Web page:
#Melanoma survivor explains how #immunotherapy #clinicaltrial and @DrSapnaPatel gave her hope. #CancerMoonShot #endcancer https://t.co/gxr9MaYsHi
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Leticia Rousseve found comfort whenever she verbalized her frustrations and feelings to others who understood what she was going through as a caregiver for her husband, James, during his soft tissue sarcoma treatment. “This taught me an important lesson that I now share with others going through cancer: you are not alone.” Now, she pays it forward by volunteering with myCancerConnection, MD Anderson’s one-on-one cancer support community of patients, survivors and caregivers who have been there. #endcancer
At sprawling VA hospital in southern Dallas, a righteous battle to keep the promise to care for America's Veterans https://t.co/yBX7Jqyn6X via @dallasnews
6.1, 11:30 a.m.-1 p.m.: Join @MethodistHosp Cancer Center at St. John for a celebration and luncheon as we honor those living with a history of cancer. Register today: https://t.co/epZbgu9fA0 https://t.co/FLv19JSQs0
Today’s #VeteranOfTheDay is @USArmy Veteran M. Ross Kirk. https://t.co/Z1oqPWmWig
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Today’s #VeteranOfTheDay is Army Veteran M. Ross Kirk. Ross served for 28 years and retired in 1988. He attained the rank of lieutenant colonel. Ross served two tours in Vietnam with the 4/39th Infantry Battalion, the 9th Infantry Division and the 5th Special Forces Group with the Chaplain Corps. He was also a member of the 101st Airborne Division, the 18th Airborne Corps 1st Division, and the Green Beret Parachute Demonstration Team. He wore the Green Beret on active duty for nine years and is nicknamed the “Leapin’ Deacon” due to his 225 military jumps, including 50 HALO (high altitude, low opening) jumps and 450 sport parachute jumps. Ross’ positions in the Army included Command Chaplain for the Special Operations Command (Airborne) and Senior Chaplain of the Combined Peacekeeping Forces in the liberation of Grenada. He retired at Fort Riley, Kansas in 1988 and has lived with his wife Judy in Wakefield, Kansas for 27 years. They have four children, eight grandchildren and one great-grandchild. Ross was awarded four Bronze Stars, five Air Medals, the Meritorious Service Medal with three Oak Leaf Clusters, the Joint Service Commendation Medal, the Army Commendation Medal with two Oak Leaf Clusters, the Army Achievement Medal and the Good Conduct Medal. He also earned the Ranger Tab, the Special Forces Tab and Master Parachutist and Air Assault Badges. Thank you for your service, Ross!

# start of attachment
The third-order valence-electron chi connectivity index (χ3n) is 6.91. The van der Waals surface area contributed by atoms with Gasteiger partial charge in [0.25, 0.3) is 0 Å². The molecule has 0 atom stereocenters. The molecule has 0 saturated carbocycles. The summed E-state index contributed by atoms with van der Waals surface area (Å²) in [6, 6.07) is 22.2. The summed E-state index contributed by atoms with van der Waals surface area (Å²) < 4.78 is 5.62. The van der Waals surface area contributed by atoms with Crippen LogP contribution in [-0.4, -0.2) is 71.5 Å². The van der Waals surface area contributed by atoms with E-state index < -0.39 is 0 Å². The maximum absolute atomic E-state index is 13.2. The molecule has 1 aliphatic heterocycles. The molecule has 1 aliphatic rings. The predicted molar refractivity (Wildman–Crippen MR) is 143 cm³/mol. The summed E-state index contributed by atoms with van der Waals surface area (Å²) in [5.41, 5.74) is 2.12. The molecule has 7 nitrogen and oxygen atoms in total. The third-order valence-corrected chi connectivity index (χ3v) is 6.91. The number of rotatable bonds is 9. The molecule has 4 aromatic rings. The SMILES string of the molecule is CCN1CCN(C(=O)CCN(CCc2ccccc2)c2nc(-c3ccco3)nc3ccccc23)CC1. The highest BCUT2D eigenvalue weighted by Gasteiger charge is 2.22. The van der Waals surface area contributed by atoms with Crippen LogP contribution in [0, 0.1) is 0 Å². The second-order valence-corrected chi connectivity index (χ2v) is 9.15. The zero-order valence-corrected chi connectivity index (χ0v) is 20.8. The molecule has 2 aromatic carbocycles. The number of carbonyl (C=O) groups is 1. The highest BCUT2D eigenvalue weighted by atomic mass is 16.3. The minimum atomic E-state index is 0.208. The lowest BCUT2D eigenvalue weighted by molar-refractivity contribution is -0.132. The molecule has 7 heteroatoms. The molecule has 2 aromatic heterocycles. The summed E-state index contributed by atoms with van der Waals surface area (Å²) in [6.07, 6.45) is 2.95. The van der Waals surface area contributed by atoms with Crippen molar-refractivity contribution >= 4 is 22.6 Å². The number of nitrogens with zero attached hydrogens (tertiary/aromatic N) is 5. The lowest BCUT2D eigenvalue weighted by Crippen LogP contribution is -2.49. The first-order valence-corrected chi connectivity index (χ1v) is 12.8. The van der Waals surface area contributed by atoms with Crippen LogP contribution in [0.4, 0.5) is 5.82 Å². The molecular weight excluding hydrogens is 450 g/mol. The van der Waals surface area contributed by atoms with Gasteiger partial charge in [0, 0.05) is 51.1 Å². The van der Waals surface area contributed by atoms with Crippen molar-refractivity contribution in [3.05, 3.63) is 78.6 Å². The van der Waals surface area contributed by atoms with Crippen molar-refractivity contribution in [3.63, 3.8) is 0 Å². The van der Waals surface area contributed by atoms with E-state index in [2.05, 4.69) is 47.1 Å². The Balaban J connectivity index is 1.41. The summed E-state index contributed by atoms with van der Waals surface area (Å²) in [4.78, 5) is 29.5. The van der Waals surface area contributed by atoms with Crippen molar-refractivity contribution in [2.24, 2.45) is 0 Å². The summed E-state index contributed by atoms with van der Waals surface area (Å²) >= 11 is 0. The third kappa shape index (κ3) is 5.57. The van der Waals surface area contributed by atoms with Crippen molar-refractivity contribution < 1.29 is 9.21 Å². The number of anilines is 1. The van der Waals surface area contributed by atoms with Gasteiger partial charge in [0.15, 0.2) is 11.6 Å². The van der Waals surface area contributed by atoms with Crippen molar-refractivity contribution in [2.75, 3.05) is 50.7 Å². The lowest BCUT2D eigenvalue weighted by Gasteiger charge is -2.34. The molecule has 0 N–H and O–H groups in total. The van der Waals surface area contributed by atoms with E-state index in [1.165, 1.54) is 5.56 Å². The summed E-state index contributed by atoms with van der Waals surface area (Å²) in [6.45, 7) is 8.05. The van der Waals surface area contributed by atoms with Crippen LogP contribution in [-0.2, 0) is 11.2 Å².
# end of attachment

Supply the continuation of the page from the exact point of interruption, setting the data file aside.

New @USDOT program provides free pilot training for Veterans https://t.co/z6mIJVPMlU via @Militarydotcom
New research funded by Department of Defense grants will look into why some women with estrogen receptor-positive breast cancer develop resistance to endocrine therapies. https://t.co/TMhNyXWZ8Y
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Congratulations to M.D/Ph.D. student Muhammad Saad Shamim on becoming a 2018 fellow of the Paul & Daisy Soros Fellowships for New Americans program.
#Chemobrain is real. Learn more about this common #cancer treatment side effect: https://t.co/86Kcj2AzFy #endcancer https://t.co/iH7IP2dIUv
What you need to know about #prostatecancer screening: https://t.co/Sbt5pA5B0J @oncolognews #endcancer
Dr. Elizabeth McIngvale talks about her journey with obsessive compulsive disorder. https://t.co/SxpIBc1gyA #MentalHealthAwarenessMonth